Preparing for Your Interview:  Failing to prepare is preparing to fail
Ben Woodward
January 16, 2017
Preparing for Your Interview: Failing to prepare is preparing to fail
Even the most confident people are nervous at interviews. Who wouldn't be? A lot is riding on a 30-minute conversation where your personality and career successes are scrutinized. I bet you can remember your worst interview; I do!I had researched thoroughly. And as always, I showed up 15 minutes early to scan through my notes one last time in the busy public lobby.Eventually, my name was called, and I took the endless walk down the oak paneled corridor to the interviewer's office. I sat down in the overheated room and faced my interviewer.It was tough! The questions were in-depth, and my interviewer was giving nothing away in his reactions. As the interview progressed, I was becoming more and more in need of water. My nerves and the heated room caused my throat to dry up, and I could barely speak. Too keen to impress, I did not dare ask for a drink, and I had not brought one with me.Approximately 20 minutes in, I could not speak at all, except in a suffocated whisper. The interviewer, now concerned for my wellbeing, got up from his desk and left the room in search of water. By the time he returned 10 minutes had passed, by which time he had no doubt forgotten anything he had liked about me.I didn't get the job. I was unprepared.I learned failing to prepare is preparing to fail!We can be our worst enemies in an interview. Sometimes we don't have to be tripped up by a difficult question because we are already rooting against ourselves. So here are some important ways you can prepare for your interview:Analyze the job description: This is obvious but crucial. Before you can determine what you want to put across in your interview, you need to know the details of the job in question. This means knowing the day-to-day responsibilities, the travel required, and who your supervisor will be. It also means you know the skills the interviewer will expect to see and even anticipate some of the questions.Learn about the organization and the department: Go to the organization's website and determine its mission statement and its current projects. You will almost certainly be asked about those. Also, review their social media, recent stories in the news, and their annual report. Ask yourself what you can offer them and how you have demonstrated a commitment to their values in the past. Be prepared to explain why you want to work for them over similar organizations.Basic competency questions: Consider the core skills required for the job and how you have demonstrated them in the past. The Leadership Institute's Job Seeker's Guide (pages 17 & 18) contains a list of competency questions you should be able to answer.Plan your outfit: Have your outfit picked out the night before. If you're indecisive about what looks good, this will give you time to work it out. Just don't change your mind in the morning! I recommend wearing business clothes you have worn before. Materials: Do not leave this until the last minute. Otherwise, you risk forgetting important documents. Take three copies of your resume printed on professional paper, two lists of references, letters of recommendation, writing samples, and take a notepad to jot down relevant information and anything you promise to send the interviewer as a follow-up.Logistics: Plan ahead when it comes to your interview. How are you getting there? How long will it take? What potential pitfalls could delay you? I recommend checking traffic reports and weather. If it's going to be hot for example, you don't want to sweat because you have walked a long distance. You may even want to allow time to change your clothes. Other: Think of anything else you may need, for example, something to eat or drink, or any medication. Interviews are stressful, but with preparation, you have every right to feel confident! If the employer has asked to interview you, it's because she or he thinks you are qualified to do the job; so don't sabotage yourself by failing to do basic preparation.For more great interview advice, check out LI's Job Seeker's Guide.>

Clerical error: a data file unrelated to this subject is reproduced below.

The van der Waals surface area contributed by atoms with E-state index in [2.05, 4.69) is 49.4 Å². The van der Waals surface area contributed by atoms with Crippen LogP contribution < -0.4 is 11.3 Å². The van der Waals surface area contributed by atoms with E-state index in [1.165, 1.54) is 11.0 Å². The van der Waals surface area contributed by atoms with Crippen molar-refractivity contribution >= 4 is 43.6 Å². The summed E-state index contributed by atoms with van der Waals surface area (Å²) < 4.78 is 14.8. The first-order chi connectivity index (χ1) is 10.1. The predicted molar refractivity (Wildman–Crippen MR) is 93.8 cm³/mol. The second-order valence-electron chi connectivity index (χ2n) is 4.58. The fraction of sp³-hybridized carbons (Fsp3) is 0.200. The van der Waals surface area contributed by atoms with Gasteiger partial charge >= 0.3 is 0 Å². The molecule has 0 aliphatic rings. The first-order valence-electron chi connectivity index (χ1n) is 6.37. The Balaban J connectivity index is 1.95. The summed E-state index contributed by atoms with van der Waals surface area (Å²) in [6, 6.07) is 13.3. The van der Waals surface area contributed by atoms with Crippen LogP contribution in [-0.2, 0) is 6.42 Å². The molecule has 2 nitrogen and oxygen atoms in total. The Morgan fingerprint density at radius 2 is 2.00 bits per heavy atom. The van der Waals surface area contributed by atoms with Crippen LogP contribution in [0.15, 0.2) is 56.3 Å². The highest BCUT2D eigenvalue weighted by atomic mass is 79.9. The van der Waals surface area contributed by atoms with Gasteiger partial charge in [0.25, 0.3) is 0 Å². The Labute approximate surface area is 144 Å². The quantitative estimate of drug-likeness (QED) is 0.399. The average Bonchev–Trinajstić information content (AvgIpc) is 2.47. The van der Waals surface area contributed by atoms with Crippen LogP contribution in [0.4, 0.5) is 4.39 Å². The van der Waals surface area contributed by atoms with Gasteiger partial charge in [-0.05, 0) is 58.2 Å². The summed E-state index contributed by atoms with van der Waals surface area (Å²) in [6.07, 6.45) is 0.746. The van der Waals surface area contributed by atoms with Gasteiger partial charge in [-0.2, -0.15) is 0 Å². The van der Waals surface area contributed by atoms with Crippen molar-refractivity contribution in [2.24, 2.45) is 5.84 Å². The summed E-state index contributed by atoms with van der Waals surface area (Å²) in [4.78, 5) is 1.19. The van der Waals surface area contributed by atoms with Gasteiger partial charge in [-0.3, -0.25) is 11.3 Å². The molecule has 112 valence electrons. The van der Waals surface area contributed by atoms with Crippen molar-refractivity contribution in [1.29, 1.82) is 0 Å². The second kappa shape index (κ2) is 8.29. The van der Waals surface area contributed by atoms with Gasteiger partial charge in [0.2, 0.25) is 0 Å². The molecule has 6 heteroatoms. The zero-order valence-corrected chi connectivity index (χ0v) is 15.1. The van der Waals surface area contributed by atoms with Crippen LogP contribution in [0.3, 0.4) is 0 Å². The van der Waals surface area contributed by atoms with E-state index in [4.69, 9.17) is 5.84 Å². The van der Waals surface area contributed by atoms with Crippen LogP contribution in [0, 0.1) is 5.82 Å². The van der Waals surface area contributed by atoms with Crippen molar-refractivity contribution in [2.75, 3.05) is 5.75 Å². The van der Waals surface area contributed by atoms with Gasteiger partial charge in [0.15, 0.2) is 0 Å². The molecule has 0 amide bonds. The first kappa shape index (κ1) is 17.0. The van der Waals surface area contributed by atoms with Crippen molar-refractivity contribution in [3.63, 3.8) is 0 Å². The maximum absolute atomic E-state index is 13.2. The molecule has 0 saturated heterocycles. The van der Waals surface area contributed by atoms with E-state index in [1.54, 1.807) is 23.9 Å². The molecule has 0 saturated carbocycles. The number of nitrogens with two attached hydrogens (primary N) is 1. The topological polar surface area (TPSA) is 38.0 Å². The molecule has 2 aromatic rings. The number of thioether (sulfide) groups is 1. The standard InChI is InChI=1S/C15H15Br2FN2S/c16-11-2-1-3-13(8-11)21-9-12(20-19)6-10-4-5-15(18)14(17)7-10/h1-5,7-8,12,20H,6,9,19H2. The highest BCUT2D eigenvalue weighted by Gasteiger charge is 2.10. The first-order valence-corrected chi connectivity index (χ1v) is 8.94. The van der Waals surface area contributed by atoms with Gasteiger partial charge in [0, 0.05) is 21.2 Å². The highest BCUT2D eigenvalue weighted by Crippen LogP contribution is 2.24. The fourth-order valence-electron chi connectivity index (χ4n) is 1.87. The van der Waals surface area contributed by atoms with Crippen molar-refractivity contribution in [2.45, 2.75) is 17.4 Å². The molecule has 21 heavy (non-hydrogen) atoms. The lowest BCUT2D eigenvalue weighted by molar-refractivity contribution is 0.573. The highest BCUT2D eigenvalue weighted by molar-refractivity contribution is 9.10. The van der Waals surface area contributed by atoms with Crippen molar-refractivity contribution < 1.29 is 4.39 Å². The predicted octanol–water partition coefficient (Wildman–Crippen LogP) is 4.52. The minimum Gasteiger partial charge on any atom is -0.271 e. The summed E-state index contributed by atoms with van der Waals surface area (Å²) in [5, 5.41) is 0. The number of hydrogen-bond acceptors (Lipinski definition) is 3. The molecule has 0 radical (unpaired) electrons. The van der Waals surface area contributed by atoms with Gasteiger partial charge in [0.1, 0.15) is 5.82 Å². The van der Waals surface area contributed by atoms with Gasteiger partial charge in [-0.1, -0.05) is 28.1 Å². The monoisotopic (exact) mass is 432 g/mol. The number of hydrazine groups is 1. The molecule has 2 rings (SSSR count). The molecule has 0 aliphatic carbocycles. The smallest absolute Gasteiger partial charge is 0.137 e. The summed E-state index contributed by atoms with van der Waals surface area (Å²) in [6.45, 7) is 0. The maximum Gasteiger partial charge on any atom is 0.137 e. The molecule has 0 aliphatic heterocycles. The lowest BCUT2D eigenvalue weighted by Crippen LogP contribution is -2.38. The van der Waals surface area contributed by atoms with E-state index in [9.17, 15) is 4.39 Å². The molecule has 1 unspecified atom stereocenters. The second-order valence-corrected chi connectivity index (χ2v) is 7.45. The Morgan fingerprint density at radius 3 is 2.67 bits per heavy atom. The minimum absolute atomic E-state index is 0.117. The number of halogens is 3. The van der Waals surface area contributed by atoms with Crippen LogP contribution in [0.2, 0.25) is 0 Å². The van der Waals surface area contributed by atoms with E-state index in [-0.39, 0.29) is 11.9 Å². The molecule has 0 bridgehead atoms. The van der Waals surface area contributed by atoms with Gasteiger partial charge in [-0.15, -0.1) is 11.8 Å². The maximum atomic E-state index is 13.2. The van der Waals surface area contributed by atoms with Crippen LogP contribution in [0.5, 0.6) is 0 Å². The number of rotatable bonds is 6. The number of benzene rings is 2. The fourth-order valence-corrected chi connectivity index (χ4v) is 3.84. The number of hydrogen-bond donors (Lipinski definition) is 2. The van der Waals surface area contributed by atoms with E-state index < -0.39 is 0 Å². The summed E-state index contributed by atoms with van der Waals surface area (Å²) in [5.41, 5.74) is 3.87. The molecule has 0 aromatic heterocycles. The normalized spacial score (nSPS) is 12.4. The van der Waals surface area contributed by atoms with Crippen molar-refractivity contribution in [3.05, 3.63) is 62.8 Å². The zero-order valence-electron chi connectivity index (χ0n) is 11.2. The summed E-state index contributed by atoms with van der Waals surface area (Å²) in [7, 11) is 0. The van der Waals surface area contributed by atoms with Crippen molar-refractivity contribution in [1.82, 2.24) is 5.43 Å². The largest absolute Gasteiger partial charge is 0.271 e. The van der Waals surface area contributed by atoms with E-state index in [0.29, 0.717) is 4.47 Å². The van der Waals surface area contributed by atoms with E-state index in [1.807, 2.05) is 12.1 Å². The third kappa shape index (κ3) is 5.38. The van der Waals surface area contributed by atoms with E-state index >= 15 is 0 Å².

Why Your Campaign Skills Make You an Asset
Ben Woodward
December 5, 2016
Why Your Campaign Skills Make You an Asset